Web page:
COVID-19 / Coronavirus phishing is on the uptick and will likely remain a primary theme/lure for many months to come. This blog post makes recommendations as far as COVID-19 specific phishing and other threats brought on by increased teleworking.
Has the Threat Changed? Kind of. There is a great sense of urgency surrounding COVID-19 / Coronavirus. This urgency increases the likelihood the average person falls victim to phishing. Attackers know this and therefore we expect and are observing an increase in targeting using COVID-19 and Coronavirus themes/lures. Additional themes/lures will likely also increase in usage and effectiveness against victims surrounding telework.
However, as far as the techniques and tactics in use by adversaries in phishing attacks, things are largely the same.
In this blog post we will cover some aspects of phishing, what we expect to see regarding coronavirus, and how you can protect your organization against the threats.
Generally, there are three primary goals of phishing attacks.
Criminals take advantage of a sense of urgency to trick their victims into executing malware on their endpoints, send money/supplies to fake charities, or to reveal sensitive information (username and password). SOC Prime expects to observe an increase of COVID-19 / Coronavirus and related themes/lures such as:
For the average organization, ransomware is currently their largest threat. Ransomware delivered through phishing often takes advantage of documents / file types that contain code (script files, office documents). Exploits are still a common threat, but are expensive, more difficult to implement, and normally not necessary.
Not all is lost once an endpoint is compromised as phishing as an attack does not sit in a silo. In order to obtain their objective criminals normally must escalate their privileges locally, then on the domain, and also move laterally to critical assets.
Typically, execution occurs almost instantly post “initial access”. Normally, this involves direct process creation via powershell, cscript, wscript, mshta, rundll32, or other techniques. Sneakier techniques such as parent-child process chain breaking (via PPID spoofing / COM) and process injection are also becoming more common.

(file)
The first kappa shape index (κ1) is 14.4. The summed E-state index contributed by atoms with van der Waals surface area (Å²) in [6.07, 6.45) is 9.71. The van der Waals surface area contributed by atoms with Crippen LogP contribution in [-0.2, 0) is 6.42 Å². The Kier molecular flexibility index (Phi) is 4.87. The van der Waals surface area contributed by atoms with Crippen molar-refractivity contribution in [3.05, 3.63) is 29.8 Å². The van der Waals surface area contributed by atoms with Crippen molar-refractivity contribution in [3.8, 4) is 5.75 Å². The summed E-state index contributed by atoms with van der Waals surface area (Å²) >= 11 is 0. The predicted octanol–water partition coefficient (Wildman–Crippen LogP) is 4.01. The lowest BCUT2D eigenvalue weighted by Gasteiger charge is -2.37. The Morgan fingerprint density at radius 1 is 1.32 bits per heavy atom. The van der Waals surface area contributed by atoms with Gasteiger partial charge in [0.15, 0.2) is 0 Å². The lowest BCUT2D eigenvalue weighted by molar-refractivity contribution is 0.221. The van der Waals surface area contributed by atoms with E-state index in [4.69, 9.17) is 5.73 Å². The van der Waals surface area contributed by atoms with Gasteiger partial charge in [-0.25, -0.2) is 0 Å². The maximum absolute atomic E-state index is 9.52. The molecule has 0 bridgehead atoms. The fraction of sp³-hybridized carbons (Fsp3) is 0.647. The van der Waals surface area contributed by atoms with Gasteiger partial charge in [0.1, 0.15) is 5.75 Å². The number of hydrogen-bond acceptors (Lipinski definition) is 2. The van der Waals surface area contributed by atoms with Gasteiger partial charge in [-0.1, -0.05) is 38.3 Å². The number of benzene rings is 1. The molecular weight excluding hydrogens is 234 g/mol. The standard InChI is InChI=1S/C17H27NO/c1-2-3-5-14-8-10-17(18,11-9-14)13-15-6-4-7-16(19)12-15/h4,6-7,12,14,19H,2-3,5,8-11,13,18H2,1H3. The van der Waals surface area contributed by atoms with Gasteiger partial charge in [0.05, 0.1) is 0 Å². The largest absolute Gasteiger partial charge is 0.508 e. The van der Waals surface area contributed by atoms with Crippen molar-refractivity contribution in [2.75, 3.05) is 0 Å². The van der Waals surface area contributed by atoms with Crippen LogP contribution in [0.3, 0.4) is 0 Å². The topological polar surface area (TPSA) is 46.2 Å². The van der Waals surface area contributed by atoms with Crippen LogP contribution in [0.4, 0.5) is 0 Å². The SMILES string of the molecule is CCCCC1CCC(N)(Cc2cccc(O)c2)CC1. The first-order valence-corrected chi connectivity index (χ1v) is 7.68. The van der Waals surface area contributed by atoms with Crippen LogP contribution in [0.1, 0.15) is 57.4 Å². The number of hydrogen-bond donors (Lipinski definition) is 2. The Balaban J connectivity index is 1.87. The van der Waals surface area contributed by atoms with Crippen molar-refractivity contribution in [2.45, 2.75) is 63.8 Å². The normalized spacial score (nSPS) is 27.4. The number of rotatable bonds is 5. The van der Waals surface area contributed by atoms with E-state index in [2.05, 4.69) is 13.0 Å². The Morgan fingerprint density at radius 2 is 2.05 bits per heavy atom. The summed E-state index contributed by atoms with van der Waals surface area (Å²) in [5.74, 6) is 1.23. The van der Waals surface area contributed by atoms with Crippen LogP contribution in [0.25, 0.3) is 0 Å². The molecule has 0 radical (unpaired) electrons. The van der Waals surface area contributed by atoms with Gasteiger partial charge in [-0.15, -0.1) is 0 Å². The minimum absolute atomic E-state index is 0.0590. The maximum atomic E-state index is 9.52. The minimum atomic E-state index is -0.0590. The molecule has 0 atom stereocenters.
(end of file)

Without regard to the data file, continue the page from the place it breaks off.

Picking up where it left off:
Regardless, In a typical attack chain there is plenty to alert on.
Specifically, SOC Prime has identified the following techniques as being most common in recent phishing attacks.
At SOC Prime we are super fans of SIGMA. Our threat bounty developers as well as the SOC Prime team has released a lot of relevant content (much for free) that covers most of the ATT&CK Framework techniques. Content that generally focuses on behaviors over TTPs. That means this content works regardless of the phishing theme or lure. So, if you install this content it will be able to help you during the next crisis being used in phishing lures.
For instance, the rule “VBA DLL Loaded via Microsoft Word” will detect instances of office loading documents containing macros. The most commonly abused file type to deliver phishing contents.
We have tagged this content and more in the Threat Detection Marketplace (TDM) with “covid19_ttp”
This list is not comprehensive. However, these are some effect methods that will help protect your organization against most first stage malware attacks. If you haven’t taken one of the steps below, you should identify its impact to your organization and then test and deploy the changes that are possible.